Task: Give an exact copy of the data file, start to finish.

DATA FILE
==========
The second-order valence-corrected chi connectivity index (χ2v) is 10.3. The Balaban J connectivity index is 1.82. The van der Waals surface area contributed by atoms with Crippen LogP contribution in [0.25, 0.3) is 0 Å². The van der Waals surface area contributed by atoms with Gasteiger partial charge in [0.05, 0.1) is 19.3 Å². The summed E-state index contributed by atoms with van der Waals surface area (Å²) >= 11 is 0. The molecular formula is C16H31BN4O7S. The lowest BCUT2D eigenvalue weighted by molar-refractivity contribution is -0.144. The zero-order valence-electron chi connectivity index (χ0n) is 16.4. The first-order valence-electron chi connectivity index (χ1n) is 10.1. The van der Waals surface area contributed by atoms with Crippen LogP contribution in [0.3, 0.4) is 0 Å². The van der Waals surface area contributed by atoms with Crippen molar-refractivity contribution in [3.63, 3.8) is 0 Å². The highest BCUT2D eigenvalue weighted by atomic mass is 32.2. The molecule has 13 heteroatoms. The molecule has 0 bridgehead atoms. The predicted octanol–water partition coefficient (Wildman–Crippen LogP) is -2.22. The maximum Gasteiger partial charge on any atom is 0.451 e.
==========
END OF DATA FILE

The second-order valence-corrected chi connectivity index (χ2v) is 10.3. The Balaban J connectivity index is 1.82. The van der Waals surface area contributed by atoms with Crippen LogP contribution in [0.25, 0.3) is 0 Å². The van der Waals surface area contributed by atoms with Gasteiger partial charge in [0.05, 0.1) is 19.3 Å². The summed E-state index contributed by atoms with van der Waals surface area (Å²) >= 11 is 0. The molecular formula is C16H31BN4O7S. The lowest BCUT2D eigenvalue weighted by molar-refractivity contribution is -0.144. The zero-order valence-electron chi connectivity index (χ0n) is 16.4. The first-order valence-electron chi connectivity index (χ1n) is 10.1. The van der Waals surface area contributed by atoms with Crippen LogP contribution in [0.3, 0.4) is 0 Å². The van der Waals surface area contributed by atoms with Crippen molar-refractivity contribution in [3.63, 3.8) is 0 Å². The highest BCUT2D eigenvalue weighted by atomic mass is 32.2. The molecule has 13 heteroatoms. The molecule has 0 bridgehead atoms. The predicted octanol–water partition coefficient (Wildman–Crippen LogP) is -2.22. The maximum Gasteiger partial charge on any atom is 0.451 e.